The relationship between fish, people and water in Nevada is a sordid tale, with Walker Lake, nestled in the western corner of the state, as a particularly interesting character.
Walker Lake historically sustained one of the few lake-form populations of Lahontan cutthroat trout, growing large predatory trout similar to the much-famed Pyramid Lake just to the North. Native Americans fished here with gill nets, bone hooks and spears; in the late 1800s the lake supported a commercial trout fishery, which later turned into a prized recreational fishery.
Since ranching and agriculture took hold in the valley in the mid-to-late 1800s, much of the water from the Walker River – which drains two major basins of the rugged eastern Sierra Nevada Mountains before meandering through several flat, wide agricultural valleys and into this desert terminal lake – has been diverted to irrigation, to the extent that in some years no water actually reaches the lake. The water level of the lake has declined so drastically (over 150 feet!) that as of a few years ago the lake can no longer support trout due to its high salinity.
Climate change is also taking its toll. Drought has hit this part of the west so hard it can be seen by NASA satellites, and the latest Drought Monitor data for January have this corner of Nevada parked soundly at ‘extreme’ and ‘exceptional’ drought.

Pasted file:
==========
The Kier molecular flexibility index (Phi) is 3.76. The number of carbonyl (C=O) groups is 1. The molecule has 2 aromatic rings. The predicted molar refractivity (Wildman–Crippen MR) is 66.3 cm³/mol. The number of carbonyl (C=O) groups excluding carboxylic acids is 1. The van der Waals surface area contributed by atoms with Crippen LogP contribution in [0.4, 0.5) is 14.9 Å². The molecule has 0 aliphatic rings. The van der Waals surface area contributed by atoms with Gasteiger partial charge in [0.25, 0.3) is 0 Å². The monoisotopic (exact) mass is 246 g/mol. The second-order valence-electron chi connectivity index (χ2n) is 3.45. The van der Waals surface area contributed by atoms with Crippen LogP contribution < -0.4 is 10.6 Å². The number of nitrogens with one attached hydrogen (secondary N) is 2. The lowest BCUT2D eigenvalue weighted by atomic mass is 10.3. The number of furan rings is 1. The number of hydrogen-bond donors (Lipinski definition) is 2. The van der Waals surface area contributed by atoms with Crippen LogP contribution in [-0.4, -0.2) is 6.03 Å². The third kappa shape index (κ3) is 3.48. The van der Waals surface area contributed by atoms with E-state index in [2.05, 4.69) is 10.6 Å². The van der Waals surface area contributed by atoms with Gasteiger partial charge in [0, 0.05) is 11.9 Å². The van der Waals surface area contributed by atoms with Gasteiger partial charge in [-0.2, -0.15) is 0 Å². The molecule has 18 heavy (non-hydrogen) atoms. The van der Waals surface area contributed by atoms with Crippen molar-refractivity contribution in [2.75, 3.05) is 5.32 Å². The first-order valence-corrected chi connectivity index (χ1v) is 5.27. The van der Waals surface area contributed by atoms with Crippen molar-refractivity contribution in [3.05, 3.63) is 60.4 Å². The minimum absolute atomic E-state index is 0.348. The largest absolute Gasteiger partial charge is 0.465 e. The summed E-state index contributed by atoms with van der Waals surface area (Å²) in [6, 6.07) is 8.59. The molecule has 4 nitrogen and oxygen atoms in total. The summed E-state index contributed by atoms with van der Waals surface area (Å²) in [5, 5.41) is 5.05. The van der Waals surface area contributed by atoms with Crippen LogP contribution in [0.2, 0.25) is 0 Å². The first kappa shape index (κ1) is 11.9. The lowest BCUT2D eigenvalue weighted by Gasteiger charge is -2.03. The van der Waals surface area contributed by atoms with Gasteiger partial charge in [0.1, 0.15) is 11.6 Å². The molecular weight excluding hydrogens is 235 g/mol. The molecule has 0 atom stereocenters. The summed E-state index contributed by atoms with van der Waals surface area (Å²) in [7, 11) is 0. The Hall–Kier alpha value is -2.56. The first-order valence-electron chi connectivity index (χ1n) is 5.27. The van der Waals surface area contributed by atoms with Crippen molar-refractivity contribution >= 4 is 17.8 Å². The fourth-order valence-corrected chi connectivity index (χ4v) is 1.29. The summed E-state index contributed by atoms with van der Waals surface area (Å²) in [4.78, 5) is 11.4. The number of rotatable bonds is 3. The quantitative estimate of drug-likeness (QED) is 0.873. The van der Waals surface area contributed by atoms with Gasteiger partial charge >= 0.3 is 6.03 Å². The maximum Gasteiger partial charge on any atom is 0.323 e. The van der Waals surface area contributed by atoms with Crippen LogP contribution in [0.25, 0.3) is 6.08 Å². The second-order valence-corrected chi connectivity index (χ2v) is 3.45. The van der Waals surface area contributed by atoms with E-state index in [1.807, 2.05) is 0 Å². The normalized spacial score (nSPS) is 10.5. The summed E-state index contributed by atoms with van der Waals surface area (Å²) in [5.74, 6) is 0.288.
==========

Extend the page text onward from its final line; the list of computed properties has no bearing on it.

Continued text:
Walker Lake is now only 40 percent full, and the two reservoirs to the west are at only 9-10-percent capacity. Not surprisingly, hydrographs for the two agricultural valleys in the basin have declined by an average of 8 and 12 feet per year, due to a combination of reduced stream flow from drought and an increased reliance on groundwater pumping – i.e., more straws in the ground.
In response to this crisis, the Nevada State Engineer just ordered a 50 percent curtailment of supplemental irrigation rights in the basin, meaning many people relying on farming for their livelihoods are in dire straits. But there are several glimmers of hope, even in this Draconian situation.
For one, partners like the National Fish and Wildlife Foundation, which oversees the Walker Basin Restoration Program established by Congress in 2009 (thanks in large part to Sen. Reid), are developing innovative tactics like leasing or buying water rights from willing landowners and switching fields over to more water-friendly crops. They are making slow-but-sure progress in a highly contentious cultural environment, to improve the situation for the people while inching more water toward the lake.
Three thousand feet up, in the high-elevation headwaters of the Walker River, Trout Unlimited is working with partners to restore Lahontan cutthroat trout to high-quality habitats in their historic range; our hope is that these areas may serve as refugia where the fish can persist as climate change gets worse.
If drought conditions continue along the current trajectory there is no easy fix in sight. The goal of providing water and income security for the human population of the region, while increasing flows into the lake to restore Lahontan cutthroat trout will require increasingly complex negotiations. But hopefully these collective efforts will one day restore the lake back into its once magnificent state, where it can again support Lahontan cutthroat trout.
Helen Neville is a senior scientist for Trout Unlimited. She works from Boise, Idaho.